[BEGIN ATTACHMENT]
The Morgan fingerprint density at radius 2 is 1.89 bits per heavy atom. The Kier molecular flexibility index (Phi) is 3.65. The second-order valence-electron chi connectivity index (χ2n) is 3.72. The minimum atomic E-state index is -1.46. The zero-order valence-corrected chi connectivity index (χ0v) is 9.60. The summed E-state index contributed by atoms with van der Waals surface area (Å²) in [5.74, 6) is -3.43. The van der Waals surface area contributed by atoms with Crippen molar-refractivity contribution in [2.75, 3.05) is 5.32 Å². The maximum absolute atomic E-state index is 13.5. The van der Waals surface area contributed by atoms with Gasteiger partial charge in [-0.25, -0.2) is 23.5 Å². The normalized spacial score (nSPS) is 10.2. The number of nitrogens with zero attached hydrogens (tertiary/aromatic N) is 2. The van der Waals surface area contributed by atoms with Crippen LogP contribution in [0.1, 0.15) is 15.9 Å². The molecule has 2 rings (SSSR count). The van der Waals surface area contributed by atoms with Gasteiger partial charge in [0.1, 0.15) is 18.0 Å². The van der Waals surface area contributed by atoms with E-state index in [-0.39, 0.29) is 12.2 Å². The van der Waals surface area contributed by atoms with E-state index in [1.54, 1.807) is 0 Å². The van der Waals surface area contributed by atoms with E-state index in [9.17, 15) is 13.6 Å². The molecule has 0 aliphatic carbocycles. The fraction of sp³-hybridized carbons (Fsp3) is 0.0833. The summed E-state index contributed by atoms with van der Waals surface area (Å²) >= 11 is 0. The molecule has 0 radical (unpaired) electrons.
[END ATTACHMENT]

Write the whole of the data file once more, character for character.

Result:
The Morgan fingerprint density at radius 2 is 1.89 bits per heavy atom. The Kier molecular flexibility index (Phi) is 3.65. The second-order valence-electron chi connectivity index (χ2n) is 3.72. The minimum atomic E-state index is -1.46. The zero-order valence-corrected chi connectivity index (χ0v) is 9.60. The summed E-state index contributed by atoms with van der Waals surface area (Å²) in [5.74, 6) is -3.43. The van der Waals surface area contributed by atoms with Crippen molar-refractivity contribution in [2.75, 3.05) is 5.32 Å². The maximum absolute atomic E-state index is 13.5. The van der Waals surface area contributed by atoms with Gasteiger partial charge in [-0.25, -0.2) is 23.5 Å². The normalized spacial score (nSPS) is 10.2. The number of nitrogens with zero attached hydrogens (tertiary/aromatic N) is 2. The van der Waals surface area contributed by atoms with Crippen LogP contribution in [0.1, 0.15) is 15.9 Å². The molecule has 2 rings (SSSR count). The van der Waals surface area contributed by atoms with Gasteiger partial charge in [0.1, 0.15) is 18.0 Å². The van der Waals surface area contributed by atoms with E-state index in [-0.39, 0.29) is 12.2 Å². The van der Waals surface area contributed by atoms with E-state index in [1.54, 1.807) is 0 Å². The van der Waals surface area contributed by atoms with E-state index in [9.17, 15) is 13.6 Å². The molecule has 0 aliphatic carbocycles. The fraction of sp³-hybridized carbons (Fsp3) is 0.0833. The summed E-state index contributed by atoms with van der Waals surface area (Å²) >= 11 is 0. The molecule has 0 radical (unpaired) electrons.